This episode from series five of Kete Aronui, a documentary series featuring Aotearoa's artists that screened on Māori Television, follows the careers of iconic contemporary dancers Taane Mete and Taiaroa Royal. For both, training at Te Whaea propelled them into their art, teaching them not only technique but also a way of life. Featuring footage of Royal dancing in Douglas Wright's Forever (1993), the excerpt also includes a dance class with Michael Parmenter, another dance great, and discussion of dance companies Limbs and Black Grace.
This collection shines a spotlight on all things dance-related. On pointe are ballet gems from the 1960s, 80s and the 90s, and ballroom dancing from Dancing with the Stars and Top Dance. Hip hop busts out some moves in The Palace, led by choreography sensation Parris Goebel. Also featured are contemporary dancers Douglas Wright (who turns up in multiple titles), Black Grace, Mary Jane O'Reilly, Taiaroa Royal and Michael Parmenter. And on the not so serious front, Suzanne Paul gets funky doing the 'Blue Monkey'.
Future film producer Fiona Copland (The Price of Milk) is the reporter for this September 1984 piece on the New Zealand School of Dance in Wellington. Flashdance (1983) is in the air and Lionel Ritchie hit 'Running with the Night' is the soundtrack, as the wannabes aim to impress the likes of Limbs director Mary Jane O'Reilly. The students include Taiaroa Royal and Fenella Bathfield. Bathfield would shortly find local fame as host of after school programmes 3:45 LIVE! and The Bugs Bunny Show. The report screened on long-running arts programme Kaleidoscope.
In 1989 dancer Douglas Wright returned home to choreograph and form his own company. This half-hour TV documentary, marking the launch of his work Gloria, looks back on a blossoming career that began at 21 — when he took up ballet to overcome a heroin addiction. After becoming a star with Limbs, Wright joined prestigious troupes in London and New York. Now, as opening night looms, he is acutely aware of the danger of pushing his dancers too hard as he fights to get the best out of them on an ambitious, demanding piece. Douglas passed away in November 2018.
Aileen O'Sullivan's and Toby Mills' documentary follows Black Grace as they prepare for an appearance at premier dance festival Jacob's Pillow, in Massachusetts. The film also charts the personal journey of the dance group's founder, choreographer Neil Ieremia, from the community halls of Porirua to the global stage, powered by an unrelenting perfectionism that makes for some heated rehearsal footage. Shortly after the performances shown here, Ieremia fired the entire touring company, rebuilding his vision from scratch. Ken Sparks' editing won an NZ Screen Award.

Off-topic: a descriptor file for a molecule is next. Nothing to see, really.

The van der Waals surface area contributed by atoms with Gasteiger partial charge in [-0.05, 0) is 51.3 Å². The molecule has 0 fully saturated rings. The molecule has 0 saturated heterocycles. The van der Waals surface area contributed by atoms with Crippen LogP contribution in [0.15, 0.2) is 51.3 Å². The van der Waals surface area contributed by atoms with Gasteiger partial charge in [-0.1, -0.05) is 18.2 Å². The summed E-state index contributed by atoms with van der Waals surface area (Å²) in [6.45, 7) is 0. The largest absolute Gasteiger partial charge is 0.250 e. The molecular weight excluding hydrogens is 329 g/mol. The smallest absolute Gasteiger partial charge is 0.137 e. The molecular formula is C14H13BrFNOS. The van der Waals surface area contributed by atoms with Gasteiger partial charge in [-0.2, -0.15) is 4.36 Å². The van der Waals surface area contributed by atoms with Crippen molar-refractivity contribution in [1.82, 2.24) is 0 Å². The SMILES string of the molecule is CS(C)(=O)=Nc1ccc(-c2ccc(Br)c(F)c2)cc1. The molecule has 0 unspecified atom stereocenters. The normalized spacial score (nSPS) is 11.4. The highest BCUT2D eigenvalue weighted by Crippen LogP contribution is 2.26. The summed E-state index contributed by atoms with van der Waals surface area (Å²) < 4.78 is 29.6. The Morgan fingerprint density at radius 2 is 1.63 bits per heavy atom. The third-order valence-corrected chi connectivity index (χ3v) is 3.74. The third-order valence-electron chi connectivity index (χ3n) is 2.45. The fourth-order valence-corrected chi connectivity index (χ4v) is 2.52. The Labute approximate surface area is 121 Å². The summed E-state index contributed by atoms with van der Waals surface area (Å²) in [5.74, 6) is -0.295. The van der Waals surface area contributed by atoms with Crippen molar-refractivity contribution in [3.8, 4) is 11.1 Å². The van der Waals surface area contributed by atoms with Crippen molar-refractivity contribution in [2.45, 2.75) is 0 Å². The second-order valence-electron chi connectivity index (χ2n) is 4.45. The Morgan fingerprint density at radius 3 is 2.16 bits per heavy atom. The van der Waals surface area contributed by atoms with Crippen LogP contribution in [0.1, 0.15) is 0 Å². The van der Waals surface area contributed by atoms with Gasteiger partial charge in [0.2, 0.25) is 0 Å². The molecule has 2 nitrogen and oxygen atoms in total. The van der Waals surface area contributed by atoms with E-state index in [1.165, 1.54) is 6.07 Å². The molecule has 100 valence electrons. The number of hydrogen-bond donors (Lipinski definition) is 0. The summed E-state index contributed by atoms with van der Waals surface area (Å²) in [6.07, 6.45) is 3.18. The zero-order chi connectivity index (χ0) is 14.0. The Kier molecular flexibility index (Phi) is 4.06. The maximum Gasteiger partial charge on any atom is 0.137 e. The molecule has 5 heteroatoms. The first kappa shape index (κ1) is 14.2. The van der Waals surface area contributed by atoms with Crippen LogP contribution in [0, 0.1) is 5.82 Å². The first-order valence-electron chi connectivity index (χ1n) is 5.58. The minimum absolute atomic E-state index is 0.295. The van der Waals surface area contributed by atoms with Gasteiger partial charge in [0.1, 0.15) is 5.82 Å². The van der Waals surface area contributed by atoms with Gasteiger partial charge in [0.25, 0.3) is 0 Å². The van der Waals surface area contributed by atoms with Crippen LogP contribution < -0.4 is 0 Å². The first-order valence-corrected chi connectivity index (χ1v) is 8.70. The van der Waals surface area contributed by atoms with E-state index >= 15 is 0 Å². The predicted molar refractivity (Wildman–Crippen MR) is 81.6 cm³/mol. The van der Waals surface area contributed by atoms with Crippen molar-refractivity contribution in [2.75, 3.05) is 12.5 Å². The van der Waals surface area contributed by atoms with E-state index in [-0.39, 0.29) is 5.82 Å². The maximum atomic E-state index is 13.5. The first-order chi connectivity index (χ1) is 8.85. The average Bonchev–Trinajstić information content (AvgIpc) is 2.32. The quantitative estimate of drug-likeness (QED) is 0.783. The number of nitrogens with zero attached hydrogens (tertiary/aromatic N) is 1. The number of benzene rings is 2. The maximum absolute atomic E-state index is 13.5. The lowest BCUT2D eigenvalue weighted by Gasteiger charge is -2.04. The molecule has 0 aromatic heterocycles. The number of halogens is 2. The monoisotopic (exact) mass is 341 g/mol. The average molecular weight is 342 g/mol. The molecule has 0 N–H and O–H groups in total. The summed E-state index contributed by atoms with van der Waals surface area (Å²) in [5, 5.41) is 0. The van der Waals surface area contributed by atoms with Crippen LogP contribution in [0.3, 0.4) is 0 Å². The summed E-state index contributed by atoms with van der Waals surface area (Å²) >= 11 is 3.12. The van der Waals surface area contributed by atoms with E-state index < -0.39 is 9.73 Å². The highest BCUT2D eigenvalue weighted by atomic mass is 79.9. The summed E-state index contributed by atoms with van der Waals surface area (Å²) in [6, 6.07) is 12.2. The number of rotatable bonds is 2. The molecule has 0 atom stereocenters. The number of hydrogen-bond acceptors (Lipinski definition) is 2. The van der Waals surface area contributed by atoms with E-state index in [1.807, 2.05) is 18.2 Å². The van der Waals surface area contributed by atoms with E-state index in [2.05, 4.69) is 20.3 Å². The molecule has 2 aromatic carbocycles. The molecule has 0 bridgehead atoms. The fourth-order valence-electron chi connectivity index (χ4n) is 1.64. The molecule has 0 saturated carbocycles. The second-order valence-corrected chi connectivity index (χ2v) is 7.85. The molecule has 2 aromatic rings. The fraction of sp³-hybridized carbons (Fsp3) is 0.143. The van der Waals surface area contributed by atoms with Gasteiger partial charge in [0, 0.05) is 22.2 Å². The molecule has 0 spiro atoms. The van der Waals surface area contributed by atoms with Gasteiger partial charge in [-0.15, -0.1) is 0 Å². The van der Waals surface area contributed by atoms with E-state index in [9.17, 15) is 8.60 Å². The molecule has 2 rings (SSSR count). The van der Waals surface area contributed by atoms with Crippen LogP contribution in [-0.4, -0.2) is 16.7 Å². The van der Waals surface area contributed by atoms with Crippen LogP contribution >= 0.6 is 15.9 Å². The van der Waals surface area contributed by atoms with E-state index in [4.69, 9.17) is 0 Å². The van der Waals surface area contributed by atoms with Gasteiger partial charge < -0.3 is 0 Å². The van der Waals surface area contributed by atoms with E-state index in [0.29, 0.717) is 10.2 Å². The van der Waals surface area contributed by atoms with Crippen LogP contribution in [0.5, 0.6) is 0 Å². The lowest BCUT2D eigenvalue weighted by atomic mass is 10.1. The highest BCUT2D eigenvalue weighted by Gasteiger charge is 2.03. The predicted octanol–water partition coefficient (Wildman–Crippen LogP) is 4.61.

This impressionistic 1989 short film, directed by Mark Summerville, imagines gay tribal life on a fantasy South Pacific Island. Shot by Mairi Gunn, the film ripples with watery blues; a stormy Maggie Rankin soundtrack and whispered narration (from Ivan Davis) backgrounds images of marine sirens, coral crowns, apples, tapa, and entwined seaweed. In the middle of it all — a game of underwater hockey... The short film crossed the seas to gay film festivals in San Francisco, Vancouver and Hamburg, and toured with a British Film Institute selection of shorts.
In this film, late choreographer Douglas Wright's work Gloria is captured on camera by Alun Bollinger, in a rare directorial effort from the legendary Kiwi cinematographer. Antonio Vivaldi's Gloria RV589, a hymn praising the birth of Christ, plays behind a yellow and black flurry of limbs and gestures. The journey from gymnastic leaps to rest, marks the cycle of life. The work was shot soon after Wright returned from his dance OE and formed the Douglas Wright Dance Company. The screening attracted attention from morals groups worried about nudity on television.
The light-hearted but star-heavy I'll Make You Happy unapologetically showcases a group of Auckland prostitutes, united by girl power — and a general distaste for their pimp (Michael Hurst). Jodie Rimmer dons many wigs and personas as Siggy, the spunky young sex worker who fends off Hurst's pleading advances, while pulling a nerdy banker (Ian Hughes) into her plans for a game-changing heist. The eclectic soundtrack is heavy on electronica, while the cast includes Rena Owen, Jennifer Ward-Lealand, dancer Taiaroa Royal, and a one-minute cameo by Lucy Lawless.
Takatāpui was the world's first indigenous gay, lesbian and transgender series. This 2005 Takatāpui Gay Xmas Special was hosted by the show's presenters Taane Mete, Tania Simon and Ramon Te Wake. It included guest performances from transgender MP Georgina Beyer, dancer Taiaroa Royal, designer and singer Linda E, the late Māori diva Mahinaarangi Tocker, Dee Za Star and many more. The show was produced by Front of the Box Productions for Māori Television.
This award-winning National Film Unit production soars on thermals with the world's largest seabird, the toroa or royal albatross. Director Grant Foster captures the majesty of the flyer with a three metre-plus wingspan (“as wide as two volkswagen cars parked side by side”); laments historic slaughter; celebrates conservation efforts (hat tipping legendary toroa custodian Dr Lance Richdale); and surveys the albatross's life cycle at its only mainland breeding colony on Otago Peninsula, from courtship and nesting to taking off on an epic oceanic OE.